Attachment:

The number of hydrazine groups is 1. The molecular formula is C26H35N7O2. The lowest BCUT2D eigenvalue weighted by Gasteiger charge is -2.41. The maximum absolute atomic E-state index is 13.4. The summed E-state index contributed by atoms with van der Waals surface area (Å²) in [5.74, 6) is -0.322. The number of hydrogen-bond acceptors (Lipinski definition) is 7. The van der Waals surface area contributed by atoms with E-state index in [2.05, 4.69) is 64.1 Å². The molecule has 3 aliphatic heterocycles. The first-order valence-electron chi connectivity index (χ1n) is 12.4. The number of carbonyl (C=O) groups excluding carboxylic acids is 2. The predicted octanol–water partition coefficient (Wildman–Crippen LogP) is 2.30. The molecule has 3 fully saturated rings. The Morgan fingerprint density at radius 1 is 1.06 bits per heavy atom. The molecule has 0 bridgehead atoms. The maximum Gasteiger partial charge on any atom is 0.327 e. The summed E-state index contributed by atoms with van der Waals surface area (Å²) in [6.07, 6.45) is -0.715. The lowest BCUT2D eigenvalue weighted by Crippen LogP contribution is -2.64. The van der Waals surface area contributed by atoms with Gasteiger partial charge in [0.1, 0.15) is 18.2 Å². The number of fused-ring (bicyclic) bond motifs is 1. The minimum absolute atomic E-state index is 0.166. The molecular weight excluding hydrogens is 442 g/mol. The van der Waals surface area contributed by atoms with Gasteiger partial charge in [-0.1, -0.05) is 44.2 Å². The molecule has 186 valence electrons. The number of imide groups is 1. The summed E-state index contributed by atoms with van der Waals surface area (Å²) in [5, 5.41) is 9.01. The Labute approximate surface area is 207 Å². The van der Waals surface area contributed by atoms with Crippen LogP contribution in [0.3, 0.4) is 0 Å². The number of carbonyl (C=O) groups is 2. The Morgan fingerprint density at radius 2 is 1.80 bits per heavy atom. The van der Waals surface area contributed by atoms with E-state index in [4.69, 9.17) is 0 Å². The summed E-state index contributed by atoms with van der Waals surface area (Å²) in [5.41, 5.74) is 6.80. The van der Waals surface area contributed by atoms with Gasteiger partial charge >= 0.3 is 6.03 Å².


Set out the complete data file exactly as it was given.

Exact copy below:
The number of hydrazine groups is 1. The molecular formula is C26H35N7O2. The lowest BCUT2D eigenvalue weighted by Gasteiger charge is -2.41. The maximum absolute atomic E-state index is 13.4. The summed E-state index contributed by atoms with van der Waals surface area (Å²) in [5.74, 6) is -0.322. The number of hydrogen-bond acceptors (Lipinski definition) is 7. The van der Waals surface area contributed by atoms with E-state index in [2.05, 4.69) is 64.1 Å². The molecule has 3 aliphatic heterocycles. The first-order valence-electron chi connectivity index (χ1n) is 12.4. The number of carbonyl (C=O) groups excluding carboxylic acids is 2. The predicted octanol–water partition coefficient (Wildman–Crippen LogP) is 2.30. The molecule has 3 fully saturated rings. The Morgan fingerprint density at radius 1 is 1.06 bits per heavy atom. The molecule has 0 bridgehead atoms. The maximum Gasteiger partial charge on any atom is 0.327 e. The summed E-state index contributed by atoms with van der Waals surface area (Å²) in [6.07, 6.45) is -0.715. The lowest BCUT2D eigenvalue weighted by Crippen LogP contribution is -2.64. The van der Waals surface area contributed by atoms with Gasteiger partial charge in [0.1, 0.15) is 18.2 Å². The number of fused-ring (bicyclic) bond motifs is 1. The minimum absolute atomic E-state index is 0.166. The molecular weight excluding hydrogens is 442 g/mol. The van der Waals surface area contributed by atoms with Gasteiger partial charge in [-0.1, -0.05) is 44.2 Å². The molecule has 186 valence electrons. The number of imide groups is 1. The summed E-state index contributed by atoms with van der Waals surface area (Å²) in [5, 5.41) is 9.01. The Labute approximate surface area is 207 Å². The van der Waals surface area contributed by atoms with Crippen LogP contribution in [0.3, 0.4) is 0 Å². The number of carbonyl (C=O) groups is 2. The Morgan fingerprint density at radius 2 is 1.80 bits per heavy atom. The van der Waals surface area contributed by atoms with E-state index in [4.69, 9.17) is 0 Å². The summed E-state index contributed by atoms with van der Waals surface area (Å²) in [5.41, 5.74) is 6.80. The van der Waals surface area contributed by atoms with Gasteiger partial charge >= 0.3 is 6.03 Å².